This week is another monster – just a reminder, the idea of this column was to do five must-see movies every week, good Lord – with everything from a massive documentary mini-series to a Prince concert film to both the biggest blockbuster and indie hit of the summer. Let’s get to it.
ON AMAZON PRIME
The Lost City of Z: James Gray’s latest is, in many ways, textbook great: handsomely mounted, (mostly) well acted, boldly audacious, gorgeously photographed. Yet for all of its admirable ambition, there’s something missing; Gray never quite manages to couple the beauty of his images with a matching emotional resonance, a balance magnificently achieved by his last picture, the masterful The Immigrant – a stunning mix of period piece and character drama. (And part of the problem may lie in the casting of Charlie Hunnam in the leading role, an actor who never quite inhabits the character convincingly, and thus never makes the human connection this adventure epic so badly needs.) Still, it’s a beautiful, challenging, and frequently powerful piece of work, and if Hunnam doesn’t quite deliver, watch how Robert Pattinson, Tom Holland, and Sienna Miller disappear convincingly into their supporting roles.
Criterion Live!: Split Screen 20th Anniversary: Last May, a who’s-who of the ‘90s indie movie scene – Richard Linklater, Kevin Smith, Daniel Myrick, Chris Smith, Miranda July, and more – gathered at New York’s Lincoln Center to honor John Pierson, the film insider who became something of a Midas figure (his discoveries also included Spike Lee and Michael Moore); he then became a television personality, via his IFC series Split Screen, which FilmStruck is now streaming. We reported on that event here, but now FilmStruck is letting you enjoy it for yourself: the copious clips, the Smith stories, the Linklater testimonials, and most of all, the insights from the man who put a whole lot of great movies in front of our eyes that we probably wouldn’t have seen otherwise.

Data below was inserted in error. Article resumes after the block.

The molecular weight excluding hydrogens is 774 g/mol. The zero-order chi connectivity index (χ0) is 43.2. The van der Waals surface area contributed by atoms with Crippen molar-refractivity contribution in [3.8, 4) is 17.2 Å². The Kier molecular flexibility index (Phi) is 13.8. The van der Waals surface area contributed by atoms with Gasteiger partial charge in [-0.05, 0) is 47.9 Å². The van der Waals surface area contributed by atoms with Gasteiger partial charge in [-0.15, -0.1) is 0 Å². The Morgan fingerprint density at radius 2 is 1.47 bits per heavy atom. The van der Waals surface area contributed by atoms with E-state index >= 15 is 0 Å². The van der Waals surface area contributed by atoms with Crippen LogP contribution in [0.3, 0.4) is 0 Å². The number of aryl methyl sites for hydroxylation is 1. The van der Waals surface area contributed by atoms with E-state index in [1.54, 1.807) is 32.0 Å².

ON SHOWTIME ANYTIME:
Sign ‘O’ the Times: When Warner Brothers released their sparkling new Blu-ray editions of Prince’s feature films last fall, one film was conspicuously absent: this 1987 concert film, directed by the Purple One himself, showcasing his flawless mid-decade show (featuring Sheila E. and Sheena Easton, among others). In fact, it’s been a bit of a tough find, even after his untimely death – I had to buy a region-free Blu-ray myself – which is why it’s so exciting that Showtime nabbed the rights to both air and stream it. So if you want to see a genuine genius at the top of his game, queue it up, crank up the volume, and press play.
ON BLU-RAY / PBS.ORG
The Vietnam War: Ken Burns’s epic, multi-part documentaries have covered topics ranging from baseball to jazz to Prohibition, but he always ends up circling back to war. His breakthrough film was the definitive Civil War; he tackled WWII in The War. And now, with co-director Lynn Novick, he takes on the conflict in Vietnam with his usual attentiveness, sensitivity, and narrative ingenuity – to say nothing of full context (seriously, they start a full century before what we think of as “the beginning” of Vietnam). They talk, it seems, to everyone – American and Vietnamese service members, their family, government officials, anti-war protestors, journalists, the works – and give everyone their say, because with this war, perhaps more than any other, there were no easy answers. Running 18 hours over 10 parts, PBS is airing the series over the next two weeks and streaming episodes immediately thereafter, but the Blu-ray set is the smart way to go; you’ll want to continue to reference this one for years to come, both as definitive history and essential non-fiction filmmaking. (Includes featurette and deleted scenes.)
ON BLU-RAY / DVD / VOD